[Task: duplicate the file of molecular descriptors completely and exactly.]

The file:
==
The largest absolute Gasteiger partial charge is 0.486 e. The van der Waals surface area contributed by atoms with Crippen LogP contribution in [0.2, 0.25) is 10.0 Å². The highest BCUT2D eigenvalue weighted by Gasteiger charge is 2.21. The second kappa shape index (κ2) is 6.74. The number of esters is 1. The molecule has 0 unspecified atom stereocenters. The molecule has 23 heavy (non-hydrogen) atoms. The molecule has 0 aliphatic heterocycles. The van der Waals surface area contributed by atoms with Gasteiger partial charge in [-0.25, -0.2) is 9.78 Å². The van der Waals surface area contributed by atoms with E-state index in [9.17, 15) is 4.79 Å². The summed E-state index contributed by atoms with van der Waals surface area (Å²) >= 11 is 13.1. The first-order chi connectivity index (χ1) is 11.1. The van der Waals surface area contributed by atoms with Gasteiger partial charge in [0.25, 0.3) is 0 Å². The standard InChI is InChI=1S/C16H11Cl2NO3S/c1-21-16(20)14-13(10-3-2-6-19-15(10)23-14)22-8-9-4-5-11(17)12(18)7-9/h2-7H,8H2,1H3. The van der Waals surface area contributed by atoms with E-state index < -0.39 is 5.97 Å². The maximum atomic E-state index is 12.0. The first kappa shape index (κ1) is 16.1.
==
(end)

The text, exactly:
The largest absolute Gasteiger partial charge is 0.486 e. The van der Waals surface area contributed by atoms with Crippen LogP contribution in [0.2, 0.25) is 10.0 Å². The highest BCUT2D eigenvalue weighted by Gasteiger charge is 2.21. The second kappa shape index (κ2) is 6.74. The number of esters is 1. The molecule has 0 unspecified atom stereocenters. The molecule has 23 heavy (non-hydrogen) atoms. The molecule has 0 aliphatic heterocycles. The van der Waals surface area contributed by atoms with Gasteiger partial charge in [-0.25, -0.2) is 9.78 Å². The van der Waals surface area contributed by atoms with E-state index in [9.17, 15) is 4.79 Å². The summed E-state index contributed by atoms with van der Waals surface area (Å²) >= 11 is 13.1. The first-order chi connectivity index (χ1) is 11.1. The van der Waals surface area contributed by atoms with Gasteiger partial charge in [0.25, 0.3) is 0 Å². The standard InChI is InChI=1S/C16H11Cl2NO3S/c1-21-16(20)14-13(10-3-2-6-19-15(10)23-14)22-8-9-4-5-11(17)12(18)7-9/h2-7H,8H2,1H3. The van der Waals surface area contributed by atoms with E-state index < -0.39 is 5.97 Å². The maximum atomic E-state index is 12.0. The first kappa shape index (κ1) is 16.1.